of 15 that had previously sought help or struggled with depression. The researchers divided the
teens into two groups. The first half were treated with the usual treatment, while the other group
played SPARX. SPARX is a fantasy game where the teens make a player to combat the gloomy
negative automatic thoughts so they can restore order to the world. Every level the players
progressed through taught them basic facts about depression, strategies for dealing with intense
negative emotions and relaxation methods (Guarini, Drew). Society should be opened to hearing
how video games can actually be helpful for not only improving cognitive, spatial, social skills,
but also help with medical treatment.
The main argument against video games is that some people believe that violence is
directly linked to them. This has been proven false. There are a few correlations between the two.
It may be said that playing violent video games can cause aggression, bullying, and fighting in

the youth ("Video Games ProCon.org.). It is a true statement. They do cause violent thoughts.
There is a way around this little mishap. As parents, one could moderate how much their child
plays, also what kind of games they play. There is a rating system that the companies use to help
parents protect their children from what they may think is too violent for them to play. The
video game industry voluntarily established the Entertainment Software Rating Board (ESRB)
on Sep. 1, 1994 to create a ratings system. Based on the video game's content, the ESRB assigns
one of the following ratings: "Early Childhood," "Everyone," "Everyone 10+," "Teen," "Mature,"
"Adults Only," or "Rating Pending" (only for use in advertising for games not yet rated). In a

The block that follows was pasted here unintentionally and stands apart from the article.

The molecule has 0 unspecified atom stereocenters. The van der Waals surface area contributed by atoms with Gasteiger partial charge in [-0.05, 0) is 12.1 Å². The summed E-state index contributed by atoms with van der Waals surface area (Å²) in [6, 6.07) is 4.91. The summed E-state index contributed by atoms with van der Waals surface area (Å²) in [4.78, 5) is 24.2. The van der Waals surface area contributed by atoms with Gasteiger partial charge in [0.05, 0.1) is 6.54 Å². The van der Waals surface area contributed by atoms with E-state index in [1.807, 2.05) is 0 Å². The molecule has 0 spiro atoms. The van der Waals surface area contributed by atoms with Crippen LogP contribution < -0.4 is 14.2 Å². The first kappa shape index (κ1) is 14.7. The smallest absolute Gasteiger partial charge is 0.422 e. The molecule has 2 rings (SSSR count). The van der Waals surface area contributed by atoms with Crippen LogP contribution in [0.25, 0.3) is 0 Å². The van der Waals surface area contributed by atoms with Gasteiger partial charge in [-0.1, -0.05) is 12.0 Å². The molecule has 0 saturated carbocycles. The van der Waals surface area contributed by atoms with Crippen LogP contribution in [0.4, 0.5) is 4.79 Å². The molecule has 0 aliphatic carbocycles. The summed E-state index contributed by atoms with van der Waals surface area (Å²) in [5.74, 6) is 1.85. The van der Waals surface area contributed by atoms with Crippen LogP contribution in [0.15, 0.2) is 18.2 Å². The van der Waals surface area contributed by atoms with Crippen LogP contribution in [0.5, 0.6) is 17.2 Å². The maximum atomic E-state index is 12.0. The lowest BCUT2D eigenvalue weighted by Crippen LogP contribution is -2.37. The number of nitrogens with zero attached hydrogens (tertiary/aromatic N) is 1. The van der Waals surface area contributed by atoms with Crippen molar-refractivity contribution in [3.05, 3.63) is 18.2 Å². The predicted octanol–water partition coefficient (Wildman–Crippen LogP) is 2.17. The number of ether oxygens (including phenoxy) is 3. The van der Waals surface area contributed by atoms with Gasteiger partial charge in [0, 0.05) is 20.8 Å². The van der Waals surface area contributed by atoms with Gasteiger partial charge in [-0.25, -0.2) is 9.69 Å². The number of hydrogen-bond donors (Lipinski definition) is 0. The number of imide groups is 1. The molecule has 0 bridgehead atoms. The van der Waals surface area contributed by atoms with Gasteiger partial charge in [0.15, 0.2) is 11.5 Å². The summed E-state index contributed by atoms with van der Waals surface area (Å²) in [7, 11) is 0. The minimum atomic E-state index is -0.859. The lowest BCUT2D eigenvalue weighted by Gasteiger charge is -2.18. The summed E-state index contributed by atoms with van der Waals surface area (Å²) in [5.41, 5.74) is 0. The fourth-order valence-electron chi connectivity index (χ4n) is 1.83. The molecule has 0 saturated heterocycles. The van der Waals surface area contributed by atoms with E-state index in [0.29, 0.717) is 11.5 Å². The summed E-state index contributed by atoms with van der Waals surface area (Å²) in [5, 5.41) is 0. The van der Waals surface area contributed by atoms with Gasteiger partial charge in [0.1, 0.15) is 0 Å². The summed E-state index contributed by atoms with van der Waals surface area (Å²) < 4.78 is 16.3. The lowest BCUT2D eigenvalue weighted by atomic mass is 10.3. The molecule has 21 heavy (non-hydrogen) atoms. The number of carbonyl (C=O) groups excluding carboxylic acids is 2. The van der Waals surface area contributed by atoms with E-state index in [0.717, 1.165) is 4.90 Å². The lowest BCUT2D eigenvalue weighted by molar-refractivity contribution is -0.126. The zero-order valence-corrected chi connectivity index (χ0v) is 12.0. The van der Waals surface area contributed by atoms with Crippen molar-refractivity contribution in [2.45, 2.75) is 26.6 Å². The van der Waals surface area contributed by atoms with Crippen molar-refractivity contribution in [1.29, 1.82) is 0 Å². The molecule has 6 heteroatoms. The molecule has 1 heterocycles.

Pew Research Center 2008 survey, 50% of boys and 14% of girls aged 12-17 listed a game with
a "Mature" or "Adults Only" rating in their current top three favorite games. [42] As of Sep. 18,
2015, there were 2,178 M-rated games in the ESRB database. [129] Of all the games rated by
ESRB in its 20 year history, 94% have been rated E, E10+ or T ("Video Games ProCon.org.").
Also you can see in fig. 2 as video game sales went up, crime has steadily came down. So there
is no correlation between the two. Some argue the violent video games lead to mass shootings,
this is not the case. There have been 71 mass shootings between 1982 and August 2015. Seven of
which (which is 9.8% to be technical) involved shooters who were 18 years or younger ("Video
Games ProCon.org."). Video games can be very helpful. I hope that I have helped shed light on a
typically dark topic. I certainly dont think parents should completely deny video games because
they can really be helpful for improving basic skills. You can take my word for it. I vouch for
video games.

Works Cited
Guarini, Drew. "9 Ways Video Games Can Actually Be Good For You." The Huffington Post.
AOL Tech, 07 Nov. 2013. Web. 27 Nov. 2015.
http://www.huffingtonpost.com/2013/11/07/video-games-good-for-

us_n_4164723.html.

Granic, Isabela, Adam Lobel, and Rutger C. M. E. Engels. "The Benefits of Playing Video
Games." American Psychologist 66-78 69.1 (2013): 66-78. 02 Dec. 2013. Web.
27

Nov. 2015. https://www.apa.org/pubs/journals/releases/amp-a0034857.pdf>.

Mihaiu C. (2015, March) Cosmin Mihaiu: Physical therapy is boring -- play a game instead
[Video File]. Retrieved from
http://www.ted.com/talks/cosmin_mihaiu_physical_therapy_is_boring_play_a_game_inst
ead#t-255576.
"Video Games ProCon.org." ProConorg Headlines. N.p., 23 Sept. 2015. Web. 27 Nov. 2015.
http://videogames.procon.org